From Facebook to Jail
By Zur Institute
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Consider anything you post on Facebook (and online in general) to be written on your forehead.
Help yourself and your clients (young clients and their parents) understand the significance of online transparency.
Some of us are overly concerned with privacy in the digital era, refusing to buy things online with a credit card or join social networking sites. Others among us, particularly young people (therapists and their clients), are often too free with what they post and give out online.
Transparency is, obviously, very important for psychotherapists and counselors. What prospective clients can find out about us online, including our Facebook Profiles and Pages, often determines whether they decide to call us for an initial interview. Online information can also impact the course of therapy, a therapist's reputation, and employment opportunities in clinics or hospitals. Some experts and agencies have been exploring the ethical and legal ramifications of certain (non-professional) posting by therapists.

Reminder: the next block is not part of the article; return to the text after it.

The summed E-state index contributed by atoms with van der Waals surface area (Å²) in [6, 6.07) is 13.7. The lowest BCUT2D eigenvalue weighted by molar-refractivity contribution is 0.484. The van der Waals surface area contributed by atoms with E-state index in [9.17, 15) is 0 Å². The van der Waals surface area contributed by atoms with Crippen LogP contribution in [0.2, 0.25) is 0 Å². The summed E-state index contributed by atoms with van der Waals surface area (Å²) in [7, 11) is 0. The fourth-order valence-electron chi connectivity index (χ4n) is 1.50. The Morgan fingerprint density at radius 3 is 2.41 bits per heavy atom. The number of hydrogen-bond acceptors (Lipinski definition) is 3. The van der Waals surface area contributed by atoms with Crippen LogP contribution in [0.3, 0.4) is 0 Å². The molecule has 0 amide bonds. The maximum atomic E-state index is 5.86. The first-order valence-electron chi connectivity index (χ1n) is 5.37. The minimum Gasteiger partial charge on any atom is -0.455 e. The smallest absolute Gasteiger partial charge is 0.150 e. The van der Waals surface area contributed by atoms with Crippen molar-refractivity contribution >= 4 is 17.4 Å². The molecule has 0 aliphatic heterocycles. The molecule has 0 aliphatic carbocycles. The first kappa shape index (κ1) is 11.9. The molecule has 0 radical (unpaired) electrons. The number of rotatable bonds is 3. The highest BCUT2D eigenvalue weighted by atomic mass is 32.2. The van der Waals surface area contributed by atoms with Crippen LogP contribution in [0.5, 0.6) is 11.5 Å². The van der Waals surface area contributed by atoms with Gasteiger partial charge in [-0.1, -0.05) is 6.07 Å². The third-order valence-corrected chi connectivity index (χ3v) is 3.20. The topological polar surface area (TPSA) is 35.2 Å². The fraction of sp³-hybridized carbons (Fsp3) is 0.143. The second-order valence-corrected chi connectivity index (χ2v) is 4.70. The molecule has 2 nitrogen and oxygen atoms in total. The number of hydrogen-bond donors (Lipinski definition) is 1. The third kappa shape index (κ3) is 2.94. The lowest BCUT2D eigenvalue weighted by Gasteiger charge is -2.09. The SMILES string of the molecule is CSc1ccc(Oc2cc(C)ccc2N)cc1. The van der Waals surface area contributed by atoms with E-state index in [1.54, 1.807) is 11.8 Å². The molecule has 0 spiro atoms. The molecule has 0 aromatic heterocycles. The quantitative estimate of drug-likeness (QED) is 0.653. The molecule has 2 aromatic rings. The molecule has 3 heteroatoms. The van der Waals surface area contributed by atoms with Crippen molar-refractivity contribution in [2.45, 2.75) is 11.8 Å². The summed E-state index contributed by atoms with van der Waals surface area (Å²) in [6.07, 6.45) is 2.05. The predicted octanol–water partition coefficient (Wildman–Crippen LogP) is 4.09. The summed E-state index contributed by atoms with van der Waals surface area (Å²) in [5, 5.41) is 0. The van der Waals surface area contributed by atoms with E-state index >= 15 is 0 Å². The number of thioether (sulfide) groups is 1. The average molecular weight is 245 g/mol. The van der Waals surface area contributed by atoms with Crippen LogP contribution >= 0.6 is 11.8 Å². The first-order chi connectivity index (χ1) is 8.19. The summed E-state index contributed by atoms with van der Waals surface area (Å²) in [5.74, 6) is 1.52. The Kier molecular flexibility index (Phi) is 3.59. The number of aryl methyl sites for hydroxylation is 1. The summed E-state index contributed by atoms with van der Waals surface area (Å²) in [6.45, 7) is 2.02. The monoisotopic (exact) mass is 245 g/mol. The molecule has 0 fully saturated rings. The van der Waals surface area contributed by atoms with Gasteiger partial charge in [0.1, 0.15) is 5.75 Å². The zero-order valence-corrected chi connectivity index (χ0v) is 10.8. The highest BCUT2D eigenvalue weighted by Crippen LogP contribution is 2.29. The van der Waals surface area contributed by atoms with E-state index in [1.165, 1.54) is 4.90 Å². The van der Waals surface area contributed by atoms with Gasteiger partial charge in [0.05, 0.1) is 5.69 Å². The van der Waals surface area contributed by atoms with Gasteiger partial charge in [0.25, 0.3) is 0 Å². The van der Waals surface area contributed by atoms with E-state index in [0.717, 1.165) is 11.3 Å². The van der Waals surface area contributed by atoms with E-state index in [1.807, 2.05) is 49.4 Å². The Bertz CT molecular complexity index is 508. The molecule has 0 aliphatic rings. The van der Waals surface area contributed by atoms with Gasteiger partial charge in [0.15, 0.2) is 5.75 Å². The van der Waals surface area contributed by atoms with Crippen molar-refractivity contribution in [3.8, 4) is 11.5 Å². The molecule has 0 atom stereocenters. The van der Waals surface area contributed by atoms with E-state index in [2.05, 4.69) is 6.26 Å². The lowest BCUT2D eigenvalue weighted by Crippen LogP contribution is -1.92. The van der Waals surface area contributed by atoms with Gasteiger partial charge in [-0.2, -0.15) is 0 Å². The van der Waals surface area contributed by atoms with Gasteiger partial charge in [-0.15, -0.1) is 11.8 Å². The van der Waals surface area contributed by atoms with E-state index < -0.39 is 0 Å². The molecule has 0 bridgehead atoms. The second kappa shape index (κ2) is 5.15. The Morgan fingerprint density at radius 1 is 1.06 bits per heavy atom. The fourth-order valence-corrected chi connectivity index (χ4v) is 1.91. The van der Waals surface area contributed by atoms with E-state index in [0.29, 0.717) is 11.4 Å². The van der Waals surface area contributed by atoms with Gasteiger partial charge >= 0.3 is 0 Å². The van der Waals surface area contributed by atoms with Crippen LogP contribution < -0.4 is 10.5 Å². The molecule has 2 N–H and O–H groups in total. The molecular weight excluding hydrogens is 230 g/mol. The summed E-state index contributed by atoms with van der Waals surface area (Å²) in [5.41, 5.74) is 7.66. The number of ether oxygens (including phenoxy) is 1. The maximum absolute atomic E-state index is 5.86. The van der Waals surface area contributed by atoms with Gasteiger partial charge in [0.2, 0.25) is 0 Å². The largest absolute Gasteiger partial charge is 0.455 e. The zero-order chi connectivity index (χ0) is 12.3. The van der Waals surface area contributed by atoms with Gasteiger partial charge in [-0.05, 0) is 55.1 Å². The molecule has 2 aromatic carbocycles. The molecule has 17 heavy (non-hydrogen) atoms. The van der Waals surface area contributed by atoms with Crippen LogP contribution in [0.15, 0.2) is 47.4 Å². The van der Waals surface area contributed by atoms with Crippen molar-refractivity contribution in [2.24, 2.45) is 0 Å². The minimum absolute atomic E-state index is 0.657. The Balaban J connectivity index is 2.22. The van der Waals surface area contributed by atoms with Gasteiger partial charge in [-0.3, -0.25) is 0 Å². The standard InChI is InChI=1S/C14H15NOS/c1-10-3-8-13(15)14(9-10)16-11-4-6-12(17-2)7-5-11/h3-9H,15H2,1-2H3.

One young man landed in jail after prosecutors discovered pictures of him drinking on his Facebook page and dressed like a jailbird for Halloween while awaiting trial for a hit-and-run. This character evidence found on his Facebook wall was used successfully to push for his conviction and a stronger penalty. He received a sentence of two years in prison rather than the probation that was originally intended (USA Today).
Clearly, this sort of exposure of unkempt behavior is most easily avoided by acting respectfully at all times. But in lieu of that, given that people will err, it's important to keep in mind that elements on one's Facebook page or other social networking sites are accessible by those sufficiently motivated to discover the content you post. Privacy settings help a great deal, and we strongly recommend learning how to implement them, and using them thoughtfully. With the use of privacy settings, you can control who sees your pictures, posts, comments, wall, etc. However, privacy breeches are not uncommon. As one keen observer put it "Consider anything you post on Facebook to be written on your forehead."
Online Courses that Address the Issue of Online Transparency